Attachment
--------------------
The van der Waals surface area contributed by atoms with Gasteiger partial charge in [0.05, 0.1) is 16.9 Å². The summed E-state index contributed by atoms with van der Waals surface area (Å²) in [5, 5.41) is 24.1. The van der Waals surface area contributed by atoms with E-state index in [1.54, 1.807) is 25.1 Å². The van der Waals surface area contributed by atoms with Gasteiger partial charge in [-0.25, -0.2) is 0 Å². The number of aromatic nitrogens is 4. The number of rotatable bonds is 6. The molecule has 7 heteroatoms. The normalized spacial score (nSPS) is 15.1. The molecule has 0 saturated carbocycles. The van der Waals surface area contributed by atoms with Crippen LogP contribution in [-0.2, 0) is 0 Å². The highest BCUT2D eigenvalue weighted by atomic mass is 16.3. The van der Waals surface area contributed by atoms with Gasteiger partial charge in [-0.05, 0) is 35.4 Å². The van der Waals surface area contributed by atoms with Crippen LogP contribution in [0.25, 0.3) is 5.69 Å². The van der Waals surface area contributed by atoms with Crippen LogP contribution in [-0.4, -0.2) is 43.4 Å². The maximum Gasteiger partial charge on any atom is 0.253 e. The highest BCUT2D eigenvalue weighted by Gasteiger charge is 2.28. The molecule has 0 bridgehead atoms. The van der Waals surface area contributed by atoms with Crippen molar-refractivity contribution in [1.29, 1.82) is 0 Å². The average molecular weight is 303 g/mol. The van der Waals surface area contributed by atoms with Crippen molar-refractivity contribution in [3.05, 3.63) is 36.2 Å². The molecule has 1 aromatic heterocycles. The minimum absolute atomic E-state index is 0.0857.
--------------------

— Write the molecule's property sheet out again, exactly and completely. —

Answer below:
The van der Waals surface area contributed by atoms with Gasteiger partial charge in [0.05, 0.1) is 16.9 Å². The summed E-state index contributed by atoms with van der Waals surface area (Å²) in [5, 5.41) is 24.1. The van der Waals surface area contributed by atoms with E-state index in [1.54, 1.807) is 25.1 Å². The van der Waals surface area contributed by atoms with Gasteiger partial charge in [-0.25, -0.2) is 0 Å². The number of aromatic nitrogens is 4. The number of rotatable bonds is 6. The molecule has 7 heteroatoms. The normalized spacial score (nSPS) is 15.1. The molecule has 0 saturated carbocycles. The van der Waals surface area contributed by atoms with Crippen LogP contribution in [-0.2, 0) is 0 Å². The highest BCUT2D eigenvalue weighted by atomic mass is 16.3. The van der Waals surface area contributed by atoms with Gasteiger partial charge in [-0.05, 0) is 35.4 Å². The van der Waals surface area contributed by atoms with Crippen LogP contribution in [0.25, 0.3) is 5.69 Å². The van der Waals surface area contributed by atoms with Crippen LogP contribution in [-0.4, -0.2) is 43.4 Å². The maximum Gasteiger partial charge on any atom is 0.253 e. The highest BCUT2D eigenvalue weighted by Gasteiger charge is 2.28. The molecule has 0 bridgehead atoms. The van der Waals surface area contributed by atoms with Crippen molar-refractivity contribution in [1.29, 1.82) is 0 Å². The average molecular weight is 303 g/mol. The van der Waals surface area contributed by atoms with Crippen molar-refractivity contribution in [3.05, 3.63) is 36.2 Å². The molecule has 1 aromatic heterocycles. The minimum absolute atomic E-state index is 0.0857.